}

public class ConcreteElement : Element
{
    public override void Accept(IVisitor visitor) => visitor.Visit(this);
}

31. Explain the Memento Pattern.

Answer: The Memento Pattern allows an object’s state to be captured and restored later. This is useful for implementing features like undo functionality.

public class Memento
{
    public string State { get; }
    public Memento(string state) => State = state;
}

public class Originator
{
    public string State { get; set; }
    public Memento CreateMemento() => new Memento(State);
    public void SetMemento(Memento memento) => State = memento.State;
}

32. Describe the State Pattern.

Answer: The State Pattern allows an object to alter its behavior when its internal state changes. It achieves this by representing different states as objects and delegating the state-specific behavior to these objects.

public abstract class State
{
    public abstract void Handle(Context context);
}

public class ConcreteStateA : State
{
    public override void Handle(Context context) => Console.WriteLine("Handling state A");
}

public class ConcreteStateB : State
{
    public override void Handle(Context context) => Console.WriteLine("Handling state B");
}

public class Context
{
    public State State { get; set; }
    public void Request() => State.Handle(this);
}

33. Elaborate on the Strategy Pattern.

Answer: The Strategy Pattern defines a family of algorithms, encapsulates each one, and makes them interchangeable. It allows the algorithm to vary independently from the context that uses it.

public interface IStrategy
{
    void Execute();
}

public class ConcreteStrategy1 : IStrategy
{
    public void Execute() => Console.WriteLine("Executing strategy 1");
}

public class ConcreteStrategy2 : IStrategy
{
    public void Execute() => Console.WriteLine("Executing strategy 2");
}

public class Context
{
    private IStrategy strategy;
    public Context(IStrategy strategy) => this.strategy = strategy;
    public void SetStrategy(IStrategy strategy) => this.strategy = strategy;
    public void ExecuteStrategy() => strategy.Execute();
}

These are some advanced design patterns in C#. If you’d like to explore more or have any other questions, feel free to ask!


34. Explain the Chain of Responsibility Pattern.

Answer: The Chain of Responsibility Pattern allows multiple objects to handle a request without the sender needing to know which object will ultimately process it.


35. Describe the Interpreter Pattern.

Answer: The Interpreter Pattern is used to define a grammar for interpreting a language and provides an interpreter to evaluate sentences in that language.


36. Elaborate on the Visitor Pattern.

Answer: The Visitor Pattern represents an operation to be performed on the elements of an object structure. It allows you to define a new operation without changing the classes of the elements on which it operates.


37. Explain the Flyweight Pattern.

Answer: The Flyweight Pattern is used to minimize memory usage and improve performance by sharing as much as possible with related objects. It is especially useful when dealing with a large number of similar objects.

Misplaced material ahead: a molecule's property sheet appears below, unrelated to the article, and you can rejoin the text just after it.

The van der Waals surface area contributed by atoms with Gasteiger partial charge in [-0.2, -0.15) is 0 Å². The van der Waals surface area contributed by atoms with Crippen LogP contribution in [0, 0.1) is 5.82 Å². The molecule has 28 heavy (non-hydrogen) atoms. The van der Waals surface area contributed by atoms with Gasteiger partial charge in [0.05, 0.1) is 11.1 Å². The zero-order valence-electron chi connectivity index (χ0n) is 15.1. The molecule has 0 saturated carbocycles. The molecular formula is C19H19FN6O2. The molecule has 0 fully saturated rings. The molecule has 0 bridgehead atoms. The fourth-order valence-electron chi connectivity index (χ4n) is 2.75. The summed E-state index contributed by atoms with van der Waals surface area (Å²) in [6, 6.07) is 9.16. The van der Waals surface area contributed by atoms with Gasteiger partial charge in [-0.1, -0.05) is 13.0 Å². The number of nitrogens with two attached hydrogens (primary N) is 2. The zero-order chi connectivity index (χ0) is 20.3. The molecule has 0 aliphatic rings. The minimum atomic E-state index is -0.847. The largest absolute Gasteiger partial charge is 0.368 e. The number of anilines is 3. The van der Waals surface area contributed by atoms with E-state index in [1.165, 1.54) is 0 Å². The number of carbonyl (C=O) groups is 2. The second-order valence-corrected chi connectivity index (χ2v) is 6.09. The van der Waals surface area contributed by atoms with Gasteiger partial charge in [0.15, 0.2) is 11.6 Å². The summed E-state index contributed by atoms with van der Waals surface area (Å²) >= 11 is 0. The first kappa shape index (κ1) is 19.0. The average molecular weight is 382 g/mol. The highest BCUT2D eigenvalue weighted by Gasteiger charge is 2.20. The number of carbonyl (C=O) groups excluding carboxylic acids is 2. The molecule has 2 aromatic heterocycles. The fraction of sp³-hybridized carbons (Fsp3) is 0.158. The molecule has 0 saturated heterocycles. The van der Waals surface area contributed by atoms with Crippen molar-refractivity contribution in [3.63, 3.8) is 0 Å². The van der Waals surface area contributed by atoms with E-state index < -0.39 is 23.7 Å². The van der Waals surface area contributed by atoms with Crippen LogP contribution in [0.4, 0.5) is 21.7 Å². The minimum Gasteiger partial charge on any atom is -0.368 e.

38. What is the Memento Pattern and when is it used?

Answer: The Memento Pattern is used to capture an object’s internal state so that it can be restored to that state at a later time. It’s useful when you need to implement an undo feature or maintain a history of an object’s state.


39. Describe the State Pattern.

Answer: The State Pattern allows an object to alter its behavior when its internal state changes. The object will appear to change its class.


40. Elaborate on the Null Object Pattern.

Answer: The Null Object Pattern is used to provide an object as a surrogate for the lack of an object of a given value. It helps to avoid null checks and simplify code.


41. What is the Strategy Pattern?

Answer: The Strategy Pattern defines a family of algorithms, encapsulates each one, and makes them interchangeable. It allows the algorithm to vary independently from the context that uses it.


42. Explain the Template Method Pattern.

Answer: The Template Method Pattern defines the skeleton of an algorithm in the superclass but lets subclasses override specific steps of the algorithm without changing its structure.


43. Describe the Mediator Pattern.

Answer: The Mediator Pattern defines an object that centralizes communication between objects in a system. It promotes loose coupling by keeping objects from referring to each other explicitly.


44. What is the Observer Pattern?

Answer: The Observer Pattern is used to define a one-to-many dependency between objects so that when one object changes state, all its dependents are notified and updated automatically.


45. Elaborate on the Command Pattern.

Answer: The Command Pattern encapsulates a request as an object, thereby parameterizing clients with queues, requests, and operations. It allows for the support of undoable operations.


37. Explain the Flyweight Pattern.